The fear of Friday the 13th seems to be as much of a mystery today as it has always been. But to cut many long stories short, you take the unluckiest day of the week and the unluckiest number known to man, add the two together and let the fun begin! So I’m sure you’re thinking what kind of idiot purposefully takes a trip on Friday 13th and then you’ll follow it up by asking what kind of fool decides to repeat the idea at the next available opportunity, after all Friday 13th doesn’t exactly come around all that often. So join me on an adventure into bad timing, poor excuses, good luck or bad luck, it’s hard to know. Just feel secure that whatever happened I’m still here to write this tale, in good health and in one piece.
So without any further introduction we begin this tale with the weekend I celebrated my birthday and the fun and frolics of Friday 13th seemed like a far off possibility. I’ve always been torn on how to celebrate my birthday because I treasure that last childhood year before life took more twists and turns then I would care to regard. I will remember the happy ones with friends, the drunken ones now long forgotten, the ones where Anne-So and I took a romantic weekend re-visiting old haunts in Paris, stuffing our face and freezing half to death in Brussels.
The year my Granddad died and last year realising that it was more important to care for those who turned up rather than those who didn’t. Birthdays balance out much like life, so how would this one fare? How would it set the tone for the year ahead?
So how do I like to spend my birthday? Well it’s simple! I love to indulge in as much of what I love as possible and hope for just one day to share that love with others. Unfortunately for me I love an awful lot of different things that rarely link together outside of my own imagination so it’s hard to cram that into just one day, let alone squeeze it into a weekend, so by the time I try and include that handful of friends that may or may not turn up it can sometimes last a week!
I had a strong feeling that this year of mine was going to be different, but that what truly mattered in my life would be reassuringly dull. I spent a good few weeks scouring restaurant guides, film listings, concerts and exhibitions and to really push the boat out I used up a stash of Marriott points that to this day I’m not sure how I came by to book a night at the wonderful Renaissance St Pancras. I sent out the invites for my weekend of fun knowing exactly who would join, who would decline and who would say nothing. With participants confirmed it was time for fun!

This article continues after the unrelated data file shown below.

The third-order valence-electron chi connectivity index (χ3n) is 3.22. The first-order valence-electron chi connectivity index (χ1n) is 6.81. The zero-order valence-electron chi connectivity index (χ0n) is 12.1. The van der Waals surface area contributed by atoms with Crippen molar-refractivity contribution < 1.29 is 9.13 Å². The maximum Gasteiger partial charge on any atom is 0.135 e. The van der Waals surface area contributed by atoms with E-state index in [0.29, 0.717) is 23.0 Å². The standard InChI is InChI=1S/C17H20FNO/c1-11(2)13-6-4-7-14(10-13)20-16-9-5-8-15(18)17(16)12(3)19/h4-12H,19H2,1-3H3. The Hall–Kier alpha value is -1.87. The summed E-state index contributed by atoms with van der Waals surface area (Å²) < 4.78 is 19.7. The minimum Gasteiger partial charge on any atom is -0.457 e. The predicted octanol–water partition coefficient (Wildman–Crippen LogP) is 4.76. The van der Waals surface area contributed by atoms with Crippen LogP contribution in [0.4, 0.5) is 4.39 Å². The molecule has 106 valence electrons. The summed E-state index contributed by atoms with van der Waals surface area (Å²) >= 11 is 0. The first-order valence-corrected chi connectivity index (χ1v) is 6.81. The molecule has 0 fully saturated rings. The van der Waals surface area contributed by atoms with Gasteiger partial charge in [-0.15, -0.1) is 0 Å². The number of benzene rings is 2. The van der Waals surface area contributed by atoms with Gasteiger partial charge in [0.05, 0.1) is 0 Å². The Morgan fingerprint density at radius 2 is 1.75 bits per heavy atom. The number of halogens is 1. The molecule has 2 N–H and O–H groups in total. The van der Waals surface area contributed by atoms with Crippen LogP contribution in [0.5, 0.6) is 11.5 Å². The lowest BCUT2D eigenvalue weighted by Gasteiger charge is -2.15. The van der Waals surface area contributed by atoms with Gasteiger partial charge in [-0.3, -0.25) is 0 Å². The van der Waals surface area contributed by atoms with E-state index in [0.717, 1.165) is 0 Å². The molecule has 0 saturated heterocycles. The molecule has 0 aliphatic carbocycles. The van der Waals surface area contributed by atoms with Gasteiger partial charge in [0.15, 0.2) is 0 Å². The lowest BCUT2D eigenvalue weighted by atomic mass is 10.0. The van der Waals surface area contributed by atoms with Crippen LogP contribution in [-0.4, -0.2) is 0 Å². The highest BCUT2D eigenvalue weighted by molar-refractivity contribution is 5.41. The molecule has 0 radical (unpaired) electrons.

Saturday morning finally rolled around and we’d decided to make an early start of things. My usual journey on HS1 was filled with more joy than on my commuting days, not just because it was light outside the whole time but because Anne-So was sat at my side and we had a luxury hotel and a Michelin starred lunch waiting for us at the other end. An hour after leaving our train pulled into the magnificent St Pancras International but today we’d not be rushing off for the tube or a cup of strong coffee to stop my eyelids crushing the matchsticks holding them open.
Hotel: Renaissance St Pancras, London
Room: Superior King Bedroom
Status: Bonvoy Gold
We were warmly welcomed after a short wait and due to our early arrival, our check in agent tried hard to find us a room that was available right away. Unfortunately she couldn’t but on the upside this was due to the hotel allocating us a one category upgrade. The hotel lobby was beautiful and was kept in the style of the station the hotel was attached to, with The Hansom bar situated opposite the check in desks and the restaurant walled away behind them. The bar looked to be a popular spot for a coffee or afternoon tea and I could easily see why. As I waited for news on the room I had a rather unusual feeling come over me. Rather than preparing to settle in as one would when checking into a hotel, I felt like I was about to embark on an epic journey across the world from the golden age of travel. My mobile number was taken along with our bags and I snap out of my fantasy world as we are promised we’d be notified when our room would be ready.